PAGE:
THE LOVE YOU SAVE
By Goldie Taylor
A heart-rending account of journalist Goldie Taylor’s traumatic childhood during the 1970s and 80s.This is not an easy read - there is no sugarcoating the events of violence and abuse. But Taylor is a survivor, and she eventually finds power through her love of reading, research, and writing. Through insightful observations, Taylor shows how living and learning through trauma can lead to hope and healing.
By Kashana Cauley
Aretha is a single lawyer who is all about success until she moves in with her new boyfriend and his survivalist roommates. From there, things take bizarre twists and turns as Aretha falls deeper into the rabbit hole of doomsday preppers. Ultimately, this is a story about self-discovery that is also darkly humorous and socially important. “The Survivalists” is weird in the best way possible, and I kept replaying sections to fully digest what I had just read.
WHAT THE FIREFLIES KNEW
By Kai Harris
A simply stunning debut novel! A coming of age story told through the eyes of a 10-year-old Kenyatta. After her father tragically dies, leaving her family in a desperate financial situation, Kenyatta is sent to live with her grandfather for the summer. Although the book deals with heavy subjects like racism, violence, mental health, and drug abuse - it ultimately uplifts by showing a young girl growing up and growing strong.
DRIVING THE GREEN BOOK
By Alvin Hall
From 1936 to 1967, millions of Black Americans relied on “The Negro Motorist Green Book” to let them know where they could safely rest, eat, or sleep. In 2019, Alvin Hall and his friend Janee Woods Weber drove a 2,000-mile trip through America, stopping at the motels, restaurants, stores, and cultural landmarks highlighted in the “Green Book.” Originally presented as a podcast, the book also includes a collection of first-hand accounts from those who used the historic travel guide.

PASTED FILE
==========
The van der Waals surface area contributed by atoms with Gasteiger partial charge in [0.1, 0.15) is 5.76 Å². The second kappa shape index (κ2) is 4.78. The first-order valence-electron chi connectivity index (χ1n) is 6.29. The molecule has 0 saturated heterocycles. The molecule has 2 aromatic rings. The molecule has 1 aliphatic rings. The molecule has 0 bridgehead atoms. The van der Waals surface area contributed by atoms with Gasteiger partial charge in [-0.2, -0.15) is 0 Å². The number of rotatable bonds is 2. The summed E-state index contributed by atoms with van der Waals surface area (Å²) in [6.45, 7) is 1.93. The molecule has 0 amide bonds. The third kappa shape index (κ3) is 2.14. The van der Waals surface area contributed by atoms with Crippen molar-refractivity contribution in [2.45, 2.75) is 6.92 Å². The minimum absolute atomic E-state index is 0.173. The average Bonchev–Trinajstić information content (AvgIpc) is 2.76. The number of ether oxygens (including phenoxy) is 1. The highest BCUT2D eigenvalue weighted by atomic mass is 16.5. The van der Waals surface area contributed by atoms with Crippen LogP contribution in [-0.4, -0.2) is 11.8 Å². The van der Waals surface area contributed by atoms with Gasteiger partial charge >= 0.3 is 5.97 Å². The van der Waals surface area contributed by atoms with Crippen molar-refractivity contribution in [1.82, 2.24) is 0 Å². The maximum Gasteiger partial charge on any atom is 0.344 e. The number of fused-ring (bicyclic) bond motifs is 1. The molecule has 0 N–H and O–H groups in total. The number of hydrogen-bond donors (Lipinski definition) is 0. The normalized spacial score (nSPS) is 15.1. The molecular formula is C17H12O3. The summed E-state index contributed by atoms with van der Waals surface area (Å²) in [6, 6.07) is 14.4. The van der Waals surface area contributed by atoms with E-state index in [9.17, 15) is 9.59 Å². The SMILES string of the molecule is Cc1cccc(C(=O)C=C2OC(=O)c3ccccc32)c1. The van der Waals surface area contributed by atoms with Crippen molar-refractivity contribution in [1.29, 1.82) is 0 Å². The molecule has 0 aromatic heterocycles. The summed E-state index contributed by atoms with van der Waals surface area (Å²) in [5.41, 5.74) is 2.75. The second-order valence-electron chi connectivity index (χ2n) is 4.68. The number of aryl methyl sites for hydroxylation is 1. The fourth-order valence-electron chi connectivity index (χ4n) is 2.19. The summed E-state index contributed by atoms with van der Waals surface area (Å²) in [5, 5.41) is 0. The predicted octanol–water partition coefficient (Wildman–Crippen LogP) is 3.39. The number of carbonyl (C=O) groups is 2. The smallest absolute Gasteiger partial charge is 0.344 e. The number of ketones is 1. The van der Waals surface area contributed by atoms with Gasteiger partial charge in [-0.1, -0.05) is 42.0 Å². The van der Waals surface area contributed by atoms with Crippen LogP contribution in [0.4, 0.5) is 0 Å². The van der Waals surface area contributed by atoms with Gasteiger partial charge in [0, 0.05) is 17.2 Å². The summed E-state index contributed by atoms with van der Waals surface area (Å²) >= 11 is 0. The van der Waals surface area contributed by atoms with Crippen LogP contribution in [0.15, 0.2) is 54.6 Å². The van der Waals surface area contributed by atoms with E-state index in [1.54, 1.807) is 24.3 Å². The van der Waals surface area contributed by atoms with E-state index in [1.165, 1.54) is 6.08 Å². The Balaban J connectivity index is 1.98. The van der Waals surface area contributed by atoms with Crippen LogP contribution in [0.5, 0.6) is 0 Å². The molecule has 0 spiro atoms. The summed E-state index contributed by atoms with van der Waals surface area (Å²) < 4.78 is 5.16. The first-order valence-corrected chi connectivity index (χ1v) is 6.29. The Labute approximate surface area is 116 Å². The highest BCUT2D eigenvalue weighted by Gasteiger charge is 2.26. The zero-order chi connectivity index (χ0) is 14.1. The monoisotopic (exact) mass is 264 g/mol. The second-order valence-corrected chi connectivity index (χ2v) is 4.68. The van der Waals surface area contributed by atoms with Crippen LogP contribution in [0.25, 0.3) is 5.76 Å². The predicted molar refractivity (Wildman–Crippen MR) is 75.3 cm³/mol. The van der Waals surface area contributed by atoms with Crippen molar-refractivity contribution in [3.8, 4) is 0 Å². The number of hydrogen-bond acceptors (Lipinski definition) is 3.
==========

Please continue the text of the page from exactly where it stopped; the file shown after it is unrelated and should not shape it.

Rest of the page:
By Krystal Marquis
Although marketed as a young adult title, this romance is perfect for anyone who loves historical fiction. Set in 1910 Chicago, the story is loosely based on the real-life history of a wealthy Black family, the Pattersons. The story is told through the eyes of four different female characters as they navigate family expectations, gender norms, classism, and race. What sets this book apart is the balance of celebrating love and happiness while not shying away from the painful parts of the historical period.
MOONRISE OVER NEW JESSUP
By Jamila Minnicks
The civil rights movement of the 20th century is often seen as a unilateral march to desegregation. But that is not the whole story, as there were various opposing approaches to achieving equality. “Moonrise Over New Jessup” explores this idea through the fictional story of Alice, a young woman on her way to Chicago to find her sister. On the trip north, she gets off the bus in New Jessup, a thriving all-Black town in rural Alabama.
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